• It’s likely that by the end of the week, it was becoming increasingly difficult for Russia to sustain a credible story that cast its actions in a positive light. Immediately after the dam fell, Western media and the expert community were quick to suggest that the collapse was a result of poor maintenance by occupying Russian forces combined with military strikes from both sides. However, by the end of the week, more information emerged that suggested greater Russian involvement. First, Norwegian media published data from seismic stations close to the dam which indicated an explosion shortly before it collapsed. It’s hard to imagine an error in this information: the methodology was established decades ago and can distinguish the difference between rock shifts caused by seismic activity, conventional explosions and nuclear explosions. Then on Friday, The New York Times reported that U.S. spy satellites collected infrared traces of a thermal explosion, corresponding to a large explosion in the vicinity of the dam.

Why the world should care

Whatever the cause of the dam’s collapse, Russia bears immediate responsibility for the explosion’s aftermath, including the inadequate emergency response that has cost dozens of lives so far. Meanwhile, there are Russians who are trying to help – the Support Service organization, founded by exiled Russians, raised more than 150,000 euros to help victims on the Ukrainian side of the Dnipro.

The first week of Ukraine’s counteroffensive fails to deliver a clear outcome

The first week of Ukraine’s long-awaited counteroffensive has not brought any tangible results, nor even any clear vision of how events might develop in the future. Russia’s Defense Ministry produces daily reports of how Ukrainian attacks are repelled and, more importantly, how much Western equipment was destroyed. However, military bloggers warn against premature celebrations.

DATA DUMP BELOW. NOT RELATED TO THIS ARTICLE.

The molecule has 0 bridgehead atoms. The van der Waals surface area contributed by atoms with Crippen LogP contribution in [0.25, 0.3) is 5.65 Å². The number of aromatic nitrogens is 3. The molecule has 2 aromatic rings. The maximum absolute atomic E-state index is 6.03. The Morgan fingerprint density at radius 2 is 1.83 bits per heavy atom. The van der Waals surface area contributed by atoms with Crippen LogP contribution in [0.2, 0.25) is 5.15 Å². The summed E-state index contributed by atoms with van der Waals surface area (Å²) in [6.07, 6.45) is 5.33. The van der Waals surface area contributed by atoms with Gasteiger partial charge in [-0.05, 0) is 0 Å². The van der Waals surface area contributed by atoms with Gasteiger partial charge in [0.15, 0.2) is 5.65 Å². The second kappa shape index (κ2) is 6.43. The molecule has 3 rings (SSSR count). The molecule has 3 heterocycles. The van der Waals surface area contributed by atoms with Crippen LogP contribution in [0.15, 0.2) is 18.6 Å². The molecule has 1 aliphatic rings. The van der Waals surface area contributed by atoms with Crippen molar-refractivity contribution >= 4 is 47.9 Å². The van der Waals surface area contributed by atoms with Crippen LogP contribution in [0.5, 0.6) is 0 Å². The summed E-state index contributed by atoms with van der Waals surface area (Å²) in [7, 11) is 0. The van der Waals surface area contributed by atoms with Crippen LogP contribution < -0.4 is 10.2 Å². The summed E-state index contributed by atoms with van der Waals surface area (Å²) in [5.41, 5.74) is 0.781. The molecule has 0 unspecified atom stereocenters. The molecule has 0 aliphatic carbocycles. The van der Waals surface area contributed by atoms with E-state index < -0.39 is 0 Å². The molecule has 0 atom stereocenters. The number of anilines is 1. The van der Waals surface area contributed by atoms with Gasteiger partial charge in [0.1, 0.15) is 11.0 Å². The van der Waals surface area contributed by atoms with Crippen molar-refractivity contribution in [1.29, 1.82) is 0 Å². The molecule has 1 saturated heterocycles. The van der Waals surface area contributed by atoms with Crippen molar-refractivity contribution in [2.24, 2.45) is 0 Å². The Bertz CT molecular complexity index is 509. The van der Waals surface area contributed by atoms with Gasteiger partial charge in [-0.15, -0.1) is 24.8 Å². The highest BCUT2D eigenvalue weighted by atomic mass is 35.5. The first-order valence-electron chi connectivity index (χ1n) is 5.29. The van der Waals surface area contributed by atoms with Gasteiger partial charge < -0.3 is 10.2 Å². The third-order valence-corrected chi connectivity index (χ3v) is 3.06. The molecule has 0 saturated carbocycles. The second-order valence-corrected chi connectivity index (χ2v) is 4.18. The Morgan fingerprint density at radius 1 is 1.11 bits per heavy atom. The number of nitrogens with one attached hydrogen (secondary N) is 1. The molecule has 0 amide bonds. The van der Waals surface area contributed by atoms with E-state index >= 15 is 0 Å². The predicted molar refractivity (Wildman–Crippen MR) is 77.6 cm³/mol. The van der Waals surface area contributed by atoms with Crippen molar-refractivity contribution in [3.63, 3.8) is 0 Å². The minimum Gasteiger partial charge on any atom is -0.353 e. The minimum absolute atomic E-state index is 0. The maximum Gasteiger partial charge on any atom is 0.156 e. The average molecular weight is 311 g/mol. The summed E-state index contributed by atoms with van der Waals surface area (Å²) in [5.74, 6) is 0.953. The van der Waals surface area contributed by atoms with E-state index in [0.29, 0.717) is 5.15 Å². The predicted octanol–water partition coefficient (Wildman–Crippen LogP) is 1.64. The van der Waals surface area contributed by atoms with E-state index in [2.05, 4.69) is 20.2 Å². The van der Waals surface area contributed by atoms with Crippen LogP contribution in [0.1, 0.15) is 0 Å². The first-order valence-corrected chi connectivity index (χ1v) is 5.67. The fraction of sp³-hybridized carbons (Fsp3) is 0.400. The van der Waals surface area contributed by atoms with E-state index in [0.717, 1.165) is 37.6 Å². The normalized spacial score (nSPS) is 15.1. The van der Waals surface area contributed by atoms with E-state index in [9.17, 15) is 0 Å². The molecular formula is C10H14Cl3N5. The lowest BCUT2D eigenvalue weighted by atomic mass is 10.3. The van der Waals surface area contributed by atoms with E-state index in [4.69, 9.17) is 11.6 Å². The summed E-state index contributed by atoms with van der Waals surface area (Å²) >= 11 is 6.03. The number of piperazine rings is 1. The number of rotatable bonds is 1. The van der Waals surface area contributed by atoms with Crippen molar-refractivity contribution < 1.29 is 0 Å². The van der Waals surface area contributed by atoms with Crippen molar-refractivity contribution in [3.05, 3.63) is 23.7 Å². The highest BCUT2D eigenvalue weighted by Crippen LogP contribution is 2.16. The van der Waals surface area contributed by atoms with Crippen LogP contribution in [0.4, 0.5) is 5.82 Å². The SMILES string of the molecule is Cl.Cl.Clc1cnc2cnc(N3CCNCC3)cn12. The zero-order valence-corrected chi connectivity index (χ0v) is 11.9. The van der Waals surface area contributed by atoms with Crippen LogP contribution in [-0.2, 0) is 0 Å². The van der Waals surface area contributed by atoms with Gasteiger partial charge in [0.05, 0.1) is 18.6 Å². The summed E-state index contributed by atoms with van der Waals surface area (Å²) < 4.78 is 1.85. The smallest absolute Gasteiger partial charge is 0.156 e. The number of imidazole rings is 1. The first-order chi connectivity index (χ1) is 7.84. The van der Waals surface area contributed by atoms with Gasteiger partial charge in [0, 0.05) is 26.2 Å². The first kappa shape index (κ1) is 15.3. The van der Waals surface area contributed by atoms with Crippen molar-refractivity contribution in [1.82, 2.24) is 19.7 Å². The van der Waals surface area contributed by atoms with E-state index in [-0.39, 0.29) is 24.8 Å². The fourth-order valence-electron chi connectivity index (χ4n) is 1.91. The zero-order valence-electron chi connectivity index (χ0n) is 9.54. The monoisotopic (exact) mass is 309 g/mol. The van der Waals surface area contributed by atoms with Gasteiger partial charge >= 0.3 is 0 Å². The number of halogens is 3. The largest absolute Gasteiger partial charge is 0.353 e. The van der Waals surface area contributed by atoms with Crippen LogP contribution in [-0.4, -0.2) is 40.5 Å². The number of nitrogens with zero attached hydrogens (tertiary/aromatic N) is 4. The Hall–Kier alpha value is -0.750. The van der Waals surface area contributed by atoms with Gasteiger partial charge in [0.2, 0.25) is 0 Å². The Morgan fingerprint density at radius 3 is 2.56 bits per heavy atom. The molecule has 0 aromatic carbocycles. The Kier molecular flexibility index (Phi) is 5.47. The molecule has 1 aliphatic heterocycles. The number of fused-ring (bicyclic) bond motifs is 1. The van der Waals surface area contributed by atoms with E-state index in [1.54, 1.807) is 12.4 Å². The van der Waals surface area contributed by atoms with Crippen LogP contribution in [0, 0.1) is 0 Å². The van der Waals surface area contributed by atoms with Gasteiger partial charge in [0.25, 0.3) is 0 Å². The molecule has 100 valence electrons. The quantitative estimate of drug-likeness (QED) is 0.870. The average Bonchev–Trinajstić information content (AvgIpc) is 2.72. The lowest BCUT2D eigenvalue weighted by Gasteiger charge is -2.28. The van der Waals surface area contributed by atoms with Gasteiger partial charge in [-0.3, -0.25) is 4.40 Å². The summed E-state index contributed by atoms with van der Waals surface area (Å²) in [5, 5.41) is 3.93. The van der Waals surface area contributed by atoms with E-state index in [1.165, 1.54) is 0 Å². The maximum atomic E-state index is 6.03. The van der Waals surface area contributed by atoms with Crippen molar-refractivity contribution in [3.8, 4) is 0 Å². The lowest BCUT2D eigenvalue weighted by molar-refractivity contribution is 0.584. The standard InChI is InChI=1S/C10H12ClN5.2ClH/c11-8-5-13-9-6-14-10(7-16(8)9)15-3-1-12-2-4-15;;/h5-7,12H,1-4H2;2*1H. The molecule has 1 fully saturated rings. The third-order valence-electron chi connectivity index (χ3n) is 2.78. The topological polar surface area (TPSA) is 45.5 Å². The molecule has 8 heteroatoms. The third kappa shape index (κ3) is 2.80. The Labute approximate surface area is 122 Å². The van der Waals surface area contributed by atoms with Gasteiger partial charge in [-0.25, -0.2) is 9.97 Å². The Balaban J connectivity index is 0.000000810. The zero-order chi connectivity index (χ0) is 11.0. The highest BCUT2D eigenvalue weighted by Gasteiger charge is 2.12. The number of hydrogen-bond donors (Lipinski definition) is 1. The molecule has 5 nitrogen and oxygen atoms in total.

It seems that June 5 will be remembered as the date that Ukraine launched its counterattack. The previous night, Ukraine’s forces began “mass armed reconnaissance” in several directions and the next day Ukraine’s high command confirmed its offensive for the first time. The two main thrusts were as expected: Ukrainian soldiers are trying to break through Russian lines at Orikhiv in the Zaporizhzhia region (which could open the way to Russia’s regional command center at Melitopol, cutting off the land corridor to Crimea) while also attacking Vuhledar in the Donetsk region (which also controls a route to the sea, towards Mariupol). In theory, both of these could prove to be a feint, but the bulk of Ukraine’s efforts were concentrated here in the first week.

Ukrainian forces did not enjoy any big successes in the first week, and that was also to be expected. Unlike summer 2022, when Ukraine quickly overcame tired troops in ill-defended positions in the Kharkhiv region, they are now taking on multi-layered defenses that the Russians have built up over the past six months.

Ukraine’s greatest successes to date have come around Vuhledar on the so-called Vremenievsky ridge (map here). On Monday afternoon, Russian military bloggers reported that Ukraine managed to break through the first line of Russian defenses here. But this is an advance of just a few kilometers, with the second and third lines of defense still ahead. Both Western analysts and Russian military bloggers agree that it’s impossible to draw any useful conclusions about the real successes and failures of the offensive. Too little time has elapsed, and too much remains shrouded in the fog of war.

Russia’s Defense Ministry, meanwhile, is issuing daily reports under the personal signature of Defense Minister Sergei Shoigu which detail the failure of repeated Ukrainian attacks and list substantial losses inflicted on the enemy. Accounts of the destruction of Western equipment get a special mention in these statements. The military’s eagerness to boast of the destruction of Leopard or Patriot systems has led to some embarrassing errors: this week the Defense Ministry showed a burned-out tractor and claimed it was a Leopard II. However, by the end of the week there were genuine images of burned-out Western tanks.